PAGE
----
they were all heavy as all get out. I remember one that was in the 13 pound range.

I like Gibsons, always have and probibly always will.

It's like so many other things. You can buy 2 identical cars and one will give years
of service and the other be junk from day one.

The object is to play on and enjoy !
 

Maguchi

Friend of Leo's
Joined
Jun 16, 2019
Posts
2,311
Location
Lalaland
Much has been made of quality control issues at Gibson over the years, particularly during the latter years of the previous leadership.
It's odd because I've never experienced a problem with Gibson workmanship. I'm not saying there were no issues but rather I've never experienced such problems. I own or have previously owned 6 different Gibsons since around 1992.
I have owned three Les Pauls. My first was a '93 Les Paul Standard. I understand that was considered a very good year for the Les Paul and I can say it was excellent. It was a plain top (no flame) but it played well and sounded great. My lust for an R8 lead me to sell the '93. The R8 had a subtle but beautiful flame and it's tone was great. As much as I loved it's tone and looks, I never got fully comfortable with neck profile. My current Les Paul is a '21 Slim Taper Les Paul Standard. I really love this neck profile. There is good tuning stability and it's got a classic Les Paul tone. The workmanship is great.
There's just something about the Les Paul tone. I think it gets pigeonholed but the Les Paul is far more versatile than it's given credit. I've actually been playing it more than my CS Strats or my CS Telecaster.
As for quality, I've actually had better luck with my Gibsons than with the many numerous Fender guitars I've owned over the years.
I've been retired for about 8 years. My fretting hand is not as limber as it used to be so I've been downsizing. I think the three guitars I'll end up keeping until I can play anymore will be my Gibson Special Edition Southern Jumbo, the Les Paul and my CS 61 Relic Strat. Does that make a Gibson guy?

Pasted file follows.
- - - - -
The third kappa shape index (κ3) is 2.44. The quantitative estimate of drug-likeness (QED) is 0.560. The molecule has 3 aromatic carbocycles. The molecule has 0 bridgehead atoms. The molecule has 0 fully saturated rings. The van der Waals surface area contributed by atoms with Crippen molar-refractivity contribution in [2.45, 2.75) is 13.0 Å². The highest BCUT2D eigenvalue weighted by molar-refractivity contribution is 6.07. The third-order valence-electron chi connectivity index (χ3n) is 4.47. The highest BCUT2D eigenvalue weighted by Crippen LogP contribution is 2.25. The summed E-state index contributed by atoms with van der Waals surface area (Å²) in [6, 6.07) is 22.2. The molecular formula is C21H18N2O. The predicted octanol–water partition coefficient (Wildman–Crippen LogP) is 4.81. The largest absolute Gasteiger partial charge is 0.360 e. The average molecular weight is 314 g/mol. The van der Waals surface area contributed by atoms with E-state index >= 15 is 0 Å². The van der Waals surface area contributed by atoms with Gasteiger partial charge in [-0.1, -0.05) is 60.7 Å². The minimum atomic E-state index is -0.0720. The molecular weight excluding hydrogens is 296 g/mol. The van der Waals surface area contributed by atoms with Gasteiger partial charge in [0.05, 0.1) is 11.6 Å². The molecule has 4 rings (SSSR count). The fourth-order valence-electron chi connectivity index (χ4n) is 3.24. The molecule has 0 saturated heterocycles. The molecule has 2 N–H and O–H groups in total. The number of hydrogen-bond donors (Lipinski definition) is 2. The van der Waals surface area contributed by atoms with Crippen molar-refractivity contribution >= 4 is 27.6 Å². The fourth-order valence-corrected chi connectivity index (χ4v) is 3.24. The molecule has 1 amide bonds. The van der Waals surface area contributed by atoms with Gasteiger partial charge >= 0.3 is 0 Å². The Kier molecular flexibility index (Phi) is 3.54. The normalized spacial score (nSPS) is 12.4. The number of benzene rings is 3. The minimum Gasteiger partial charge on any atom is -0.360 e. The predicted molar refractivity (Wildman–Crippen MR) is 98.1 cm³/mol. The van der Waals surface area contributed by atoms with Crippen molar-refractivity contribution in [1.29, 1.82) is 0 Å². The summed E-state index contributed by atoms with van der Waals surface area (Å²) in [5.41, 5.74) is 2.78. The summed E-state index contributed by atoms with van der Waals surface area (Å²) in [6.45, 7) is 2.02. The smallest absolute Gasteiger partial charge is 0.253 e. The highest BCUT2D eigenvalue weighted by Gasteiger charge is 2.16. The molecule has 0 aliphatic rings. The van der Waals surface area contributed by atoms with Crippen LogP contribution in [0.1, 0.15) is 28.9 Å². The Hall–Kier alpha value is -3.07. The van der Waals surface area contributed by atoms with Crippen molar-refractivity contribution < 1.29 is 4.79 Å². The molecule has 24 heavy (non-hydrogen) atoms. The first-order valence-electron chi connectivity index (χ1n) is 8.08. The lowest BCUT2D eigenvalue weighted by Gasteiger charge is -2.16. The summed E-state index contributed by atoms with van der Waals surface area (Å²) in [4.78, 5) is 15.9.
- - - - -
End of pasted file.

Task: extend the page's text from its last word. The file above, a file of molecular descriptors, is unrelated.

I think Gibson has made consistently good instruments since the mid 1980s.
Though many don’t agree, the Norlin era was not great, IMO.
Gibsons made prior to 1970, and after 1985 are great, well made instruments.
I presently own four, and have no complaints.

Dead Freakin' On. Perfect. I currently own a 2002 black with gold hardware Les Paul Studio, an early 2000's Gibson Custom Shop Wildwood spec. CS-336 and and a 2020 limited addition Gibson Les Paul Traditional with a quilt maple top. All are perfection. No flaws what so ever.

It took a while for Norlin to F*** Gibson. There were a lot of parts left over from earlier production Gibson and Epiphone. I owned a 1971 / 72 Gibson SG Deluxe that used a Les Paul Standard slim neck including the fancy inlays and the mini humbuckers left over from Gibson's purchase of Epiphone and the guitar was fantastic. After that, '73 ... Gibson went in the toilet. Sure. There are exceptions and, if you own a killer Gibson Les Paul, SG, etc. from this time period you should be proud because they were few and far between. The vast majority of 1970 and early 1980 Gibson guitar production sucked. The mid '80s were a rebirth for Gibson Guitars.
^^^Ditto. I got no complaints. I keep buying 'em.

ColorCoordinatedStrap.jpg
FlyingV&Marshall.jpg
LPSpclWh.jpg
GbsnES135.jpg
GbsnLPstd.jpg
Gibson P90s.jpg
Gibsons.jpg
LPSpclDC.jpg
20211109_222307.jpg
9032734_orig.jpg
 
Last edited:

Fretting out

Doctor of Teleocity
Platinum Supporter
Joined
Jun 13, 2019
Posts
11,403
Age
30
Location
Land of Mary
I love my Gibson (R7 bought new in 2006) but… if it were made now days it would probably be on the “demo/mod/b-stock” gibson reverb page

It’s got a multitude of cosmetic issues, I like to tell myself that that’s how you can tell it was hand done in the custom shop…

It plays beautifully just cosmetic stuff, metal filings in the clear coat, sander burns, fingerprint in glue on the fingerboard etc.

With all that I wouldn’t hesitate to buy another, I’d look a little closer though

*this dose not speak for all gibsons
 

Wallaby

Friend of Leo's
Joined
Feb 19, 2018
Posts
2,926
Location
Here
I'm glad to see some Gibson appreciation. Personally I've owned multiple LP's and ES-series Gibsons since about 1980 and there weren't any quality or workmanship problems with them.

Some didn't inspire me like some others did, but that's why you keep the ones you like, isn't it?
 

bgmacaw

Poster Extraordinaire
Joined
Feb 11, 2006
Posts
9,446
Location
Near Athens GA USA
Gibson management has been the main problem they've had over the years, a lot more than a few relatively minor design flaws in some guitars. More than once, their management style has managed to destroy both employee morale, consumer confidence and goodwill. Disillusioned and demoralized manufacturing employees grow to not care, resulting in quality problems. Consumers are more likely to complain when they perceive that a company doesn't care about them or their products.


gibsoninnovation.JPG


authenticgibson.jpg
 

sk25

Tele-Meister
Joined
Dec 7, 2013
Posts
294
Location
Alabama